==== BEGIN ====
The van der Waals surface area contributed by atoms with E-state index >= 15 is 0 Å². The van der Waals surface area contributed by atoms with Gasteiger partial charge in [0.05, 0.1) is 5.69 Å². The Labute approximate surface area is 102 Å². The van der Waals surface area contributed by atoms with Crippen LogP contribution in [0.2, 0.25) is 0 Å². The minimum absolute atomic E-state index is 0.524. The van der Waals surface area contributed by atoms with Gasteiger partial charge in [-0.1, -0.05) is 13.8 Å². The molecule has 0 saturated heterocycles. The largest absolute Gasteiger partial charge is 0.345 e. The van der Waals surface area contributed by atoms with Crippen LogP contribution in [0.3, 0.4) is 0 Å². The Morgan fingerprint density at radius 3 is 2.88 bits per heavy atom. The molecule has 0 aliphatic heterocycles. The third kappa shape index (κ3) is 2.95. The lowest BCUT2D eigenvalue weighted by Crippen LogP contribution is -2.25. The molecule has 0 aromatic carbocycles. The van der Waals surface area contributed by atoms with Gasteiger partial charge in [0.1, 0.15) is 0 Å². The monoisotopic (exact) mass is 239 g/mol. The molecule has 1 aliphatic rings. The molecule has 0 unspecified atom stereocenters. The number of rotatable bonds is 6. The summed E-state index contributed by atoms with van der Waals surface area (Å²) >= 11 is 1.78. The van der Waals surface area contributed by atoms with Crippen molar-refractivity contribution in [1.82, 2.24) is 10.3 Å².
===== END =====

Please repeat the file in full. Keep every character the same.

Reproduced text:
The van der Waals surface area contributed by atoms with E-state index >= 15 is 0 Å². The van der Waals surface area contributed by atoms with Gasteiger partial charge in [0.05, 0.1) is 5.69 Å². The Labute approximate surface area is 102 Å². The van der Waals surface area contributed by atoms with Crippen LogP contribution in [0.2, 0.25) is 0 Å². The minimum absolute atomic E-state index is 0.524. The van der Waals surface area contributed by atoms with Gasteiger partial charge in [-0.1, -0.05) is 13.8 Å². The molecule has 0 saturated heterocycles. The largest absolute Gasteiger partial charge is 0.345 e. The van der Waals surface area contributed by atoms with Crippen LogP contribution in [0.3, 0.4) is 0 Å². The Morgan fingerprint density at radius 3 is 2.88 bits per heavy atom. The molecule has 0 aliphatic heterocycles. The third kappa shape index (κ3) is 2.95. The lowest BCUT2D eigenvalue weighted by Crippen LogP contribution is -2.25. The molecule has 0 aromatic carbocycles. The van der Waals surface area contributed by atoms with Gasteiger partial charge in [0.1, 0.15) is 0 Å². The monoisotopic (exact) mass is 239 g/mol. The molecule has 1 aliphatic rings. The molecule has 0 unspecified atom stereocenters. The number of rotatable bonds is 6. The summed E-state index contributed by atoms with van der Waals surface area (Å²) >= 11 is 1.78. The van der Waals surface area contributed by atoms with Crippen molar-refractivity contribution in [1.82, 2.24) is 10.3 Å².